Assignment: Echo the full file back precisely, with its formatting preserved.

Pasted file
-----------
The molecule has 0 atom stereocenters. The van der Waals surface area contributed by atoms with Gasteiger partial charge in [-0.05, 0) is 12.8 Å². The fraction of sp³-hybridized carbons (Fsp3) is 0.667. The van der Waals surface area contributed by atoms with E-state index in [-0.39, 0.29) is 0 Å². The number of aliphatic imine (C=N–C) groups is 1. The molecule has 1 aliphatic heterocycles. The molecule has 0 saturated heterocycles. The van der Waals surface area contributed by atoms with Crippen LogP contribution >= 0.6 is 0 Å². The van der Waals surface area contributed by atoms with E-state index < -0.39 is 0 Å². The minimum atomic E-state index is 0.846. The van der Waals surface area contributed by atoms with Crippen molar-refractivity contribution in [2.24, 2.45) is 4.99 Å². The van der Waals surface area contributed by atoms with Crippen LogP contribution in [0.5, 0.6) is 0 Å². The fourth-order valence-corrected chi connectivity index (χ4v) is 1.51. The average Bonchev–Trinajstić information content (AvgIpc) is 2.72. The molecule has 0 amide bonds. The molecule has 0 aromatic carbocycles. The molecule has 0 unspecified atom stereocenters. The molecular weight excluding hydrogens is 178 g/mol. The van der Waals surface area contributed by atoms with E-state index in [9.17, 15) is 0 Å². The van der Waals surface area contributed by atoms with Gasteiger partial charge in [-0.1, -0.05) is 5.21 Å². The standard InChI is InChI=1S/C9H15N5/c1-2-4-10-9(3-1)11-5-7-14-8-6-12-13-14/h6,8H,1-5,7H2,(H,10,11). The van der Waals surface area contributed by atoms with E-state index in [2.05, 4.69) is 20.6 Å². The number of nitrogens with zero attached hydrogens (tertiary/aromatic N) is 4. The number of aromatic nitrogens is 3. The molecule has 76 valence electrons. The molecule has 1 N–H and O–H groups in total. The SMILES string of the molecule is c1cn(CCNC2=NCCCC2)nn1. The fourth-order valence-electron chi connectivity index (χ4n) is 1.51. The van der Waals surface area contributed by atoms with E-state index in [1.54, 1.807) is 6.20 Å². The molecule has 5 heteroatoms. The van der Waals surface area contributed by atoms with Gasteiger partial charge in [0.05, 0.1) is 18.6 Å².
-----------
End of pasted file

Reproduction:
The molecule has 0 atom stereocenters. The van der Waals surface area contributed by atoms with Gasteiger partial charge in [-0.05, 0) is 12.8 Å². The fraction of sp³-hybridized carbons (Fsp3) is 0.667. The van der Waals surface area contributed by atoms with E-state index in [-0.39, 0.29) is 0 Å². The number of aliphatic imine (C=N–C) groups is 1. The molecule has 1 aliphatic heterocycles. The molecule has 0 saturated heterocycles. The van der Waals surface area contributed by atoms with Crippen LogP contribution >= 0.6 is 0 Å². The van der Waals surface area contributed by atoms with E-state index < -0.39 is 0 Å². The minimum atomic E-state index is 0.846. The van der Waals surface area contributed by atoms with Crippen molar-refractivity contribution in [2.24, 2.45) is 4.99 Å². The van der Waals surface area contributed by atoms with Crippen LogP contribution in [0.5, 0.6) is 0 Å². The fourth-order valence-corrected chi connectivity index (χ4v) is 1.51. The average Bonchev–Trinajstić information content (AvgIpc) is 2.72. The molecule has 0 amide bonds. The molecule has 0 aromatic carbocycles. The molecule has 0 unspecified atom stereocenters. The molecular weight excluding hydrogens is 178 g/mol. The van der Waals surface area contributed by atoms with E-state index in [9.17, 15) is 0 Å². The van der Waals surface area contributed by atoms with Gasteiger partial charge in [-0.1, -0.05) is 5.21 Å². The standard InChI is InChI=1S/C9H15N5/c1-2-4-10-9(3-1)11-5-7-14-8-6-12-13-14/h6,8H,1-5,7H2,(H,10,11). The van der Waals surface area contributed by atoms with E-state index in [2.05, 4.69) is 20.6 Å². The number of nitrogens with zero attached hydrogens (tertiary/aromatic N) is 4. The number of aromatic nitrogens is 3. The molecule has 76 valence electrons. The molecule has 1 N–H and O–H groups in total. The SMILES string of the molecule is c1cn(CCNC2=NCCCC2)nn1. The fourth-order valence-electron chi connectivity index (χ4n) is 1.51. The van der Waals surface area contributed by atoms with E-state index in [1.54, 1.807) is 6.20 Å². The molecule has 5 heteroatoms. The van der Waals surface area contributed by atoms with Gasteiger partial charge in [0.05, 0.1) is 18.6 Å².